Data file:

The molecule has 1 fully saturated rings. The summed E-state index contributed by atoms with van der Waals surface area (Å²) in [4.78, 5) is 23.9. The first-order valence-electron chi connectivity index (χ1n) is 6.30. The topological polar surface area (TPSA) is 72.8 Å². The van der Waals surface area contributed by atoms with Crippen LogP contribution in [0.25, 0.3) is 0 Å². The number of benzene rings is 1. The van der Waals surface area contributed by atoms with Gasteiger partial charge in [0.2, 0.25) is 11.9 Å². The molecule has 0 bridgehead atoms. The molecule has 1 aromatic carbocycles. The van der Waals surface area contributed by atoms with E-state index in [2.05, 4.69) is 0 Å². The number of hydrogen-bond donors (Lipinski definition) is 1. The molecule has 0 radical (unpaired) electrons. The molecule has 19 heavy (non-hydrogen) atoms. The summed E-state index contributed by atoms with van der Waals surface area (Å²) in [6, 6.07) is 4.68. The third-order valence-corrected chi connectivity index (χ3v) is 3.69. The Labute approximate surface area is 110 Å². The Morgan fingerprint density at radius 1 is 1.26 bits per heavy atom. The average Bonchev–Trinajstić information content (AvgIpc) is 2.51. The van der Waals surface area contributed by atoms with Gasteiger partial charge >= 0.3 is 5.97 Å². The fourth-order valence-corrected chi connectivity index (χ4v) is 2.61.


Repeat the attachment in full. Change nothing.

The molecule has 1 fully saturated rings. The summed E-state index contributed by atoms with van der Waals surface area (Å²) in [4.78, 5) is 23.9. The first-order valence-electron chi connectivity index (χ1n) is 6.30. The topological polar surface area (TPSA) is 72.8 Å². The van der Waals surface area contributed by atoms with Crippen LogP contribution in [0.25, 0.3) is 0 Å². The number of benzene rings is 1. The van der Waals surface area contributed by atoms with Gasteiger partial charge in [0.2, 0.25) is 11.9 Å². The molecule has 0 bridgehead atoms. The molecule has 1 aromatic carbocycles. The van der Waals surface area contributed by atoms with E-state index in [2.05, 4.69) is 0 Å². The number of hydrogen-bond donors (Lipinski definition) is 1. The molecule has 0 radical (unpaired) electrons. The molecule has 19 heavy (non-hydrogen) atoms. The summed E-state index contributed by atoms with van der Waals surface area (Å²) in [6, 6.07) is 4.68. The third-order valence-corrected chi connectivity index (χ3v) is 3.69. The Labute approximate surface area is 110 Å². The Morgan fingerprint density at radius 1 is 1.26 bits per heavy atom. The average Bonchev–Trinajstić information content (AvgIpc) is 2.51. The van der Waals surface area contributed by atoms with Gasteiger partial charge >= 0.3 is 5.97 Å². The fourth-order valence-corrected chi connectivity index (χ4v) is 2.61.